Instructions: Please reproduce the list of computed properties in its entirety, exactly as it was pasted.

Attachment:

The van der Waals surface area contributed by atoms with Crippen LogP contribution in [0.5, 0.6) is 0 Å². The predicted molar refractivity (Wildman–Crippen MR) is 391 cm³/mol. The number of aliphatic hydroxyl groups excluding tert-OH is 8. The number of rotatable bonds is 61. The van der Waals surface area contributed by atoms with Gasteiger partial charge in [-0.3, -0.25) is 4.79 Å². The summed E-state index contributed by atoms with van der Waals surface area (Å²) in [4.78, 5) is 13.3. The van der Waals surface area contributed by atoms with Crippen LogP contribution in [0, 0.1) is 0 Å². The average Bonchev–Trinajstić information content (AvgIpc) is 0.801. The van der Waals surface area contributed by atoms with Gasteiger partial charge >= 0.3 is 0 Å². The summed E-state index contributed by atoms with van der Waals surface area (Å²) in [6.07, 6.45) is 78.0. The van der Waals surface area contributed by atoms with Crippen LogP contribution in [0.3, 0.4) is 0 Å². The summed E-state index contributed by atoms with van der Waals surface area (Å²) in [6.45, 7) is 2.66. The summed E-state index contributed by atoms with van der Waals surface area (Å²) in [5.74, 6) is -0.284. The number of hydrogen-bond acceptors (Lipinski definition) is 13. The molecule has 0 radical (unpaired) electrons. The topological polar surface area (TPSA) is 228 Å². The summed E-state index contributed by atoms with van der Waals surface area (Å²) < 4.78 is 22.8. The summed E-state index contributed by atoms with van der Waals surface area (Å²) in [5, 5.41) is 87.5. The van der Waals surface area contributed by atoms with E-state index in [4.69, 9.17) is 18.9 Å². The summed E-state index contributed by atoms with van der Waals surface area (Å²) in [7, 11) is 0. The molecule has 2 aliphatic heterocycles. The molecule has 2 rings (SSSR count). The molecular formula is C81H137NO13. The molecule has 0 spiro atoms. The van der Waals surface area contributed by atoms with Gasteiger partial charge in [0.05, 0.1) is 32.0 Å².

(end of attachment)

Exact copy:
The van der Waals surface area contributed by atoms with Crippen LogP contribution in [0.5, 0.6) is 0 Å². The predicted molar refractivity (Wildman–Crippen MR) is 391 cm³/mol. The number of aliphatic hydroxyl groups excluding tert-OH is 8. The number of rotatable bonds is 61. The van der Waals surface area contributed by atoms with Gasteiger partial charge in [-0.3, -0.25) is 4.79 Å². The summed E-state index contributed by atoms with van der Waals surface area (Å²) in [4.78, 5) is 13.3. The van der Waals surface area contributed by atoms with Crippen LogP contribution in [0, 0.1) is 0 Å². The average Bonchev–Trinajstić information content (AvgIpc) is 0.801. The van der Waals surface area contributed by atoms with Gasteiger partial charge >= 0.3 is 0 Å². The summed E-state index contributed by atoms with van der Waals surface area (Å²) in [6.07, 6.45) is 78.0. The van der Waals surface area contributed by atoms with Crippen LogP contribution in [0.3, 0.4) is 0 Å². The summed E-state index contributed by atoms with van der Waals surface area (Å²) in [6.45, 7) is 2.66. The summed E-state index contributed by atoms with van der Waals surface area (Å²) in [5.74, 6) is -0.284. The number of hydrogen-bond acceptors (Lipinski definition) is 13. The molecule has 0 radical (unpaired) electrons. The topological polar surface area (TPSA) is 228 Å². The summed E-state index contributed by atoms with van der Waals surface area (Å²) < 4.78 is 22.8. The summed E-state index contributed by atoms with van der Waals surface area (Å²) in [5, 5.41) is 87.5. The van der Waals surface area contributed by atoms with E-state index in [4.69, 9.17) is 18.9 Å². The summed E-state index contributed by atoms with van der Waals surface area (Å²) in [7, 11) is 0. The molecule has 2 aliphatic heterocycles. The molecule has 2 rings (SSSR count). The molecular formula is C81H137NO13. The molecule has 0 spiro atoms. The van der Waals surface area contributed by atoms with Gasteiger partial charge in [0.05, 0.1) is 32.0 Å².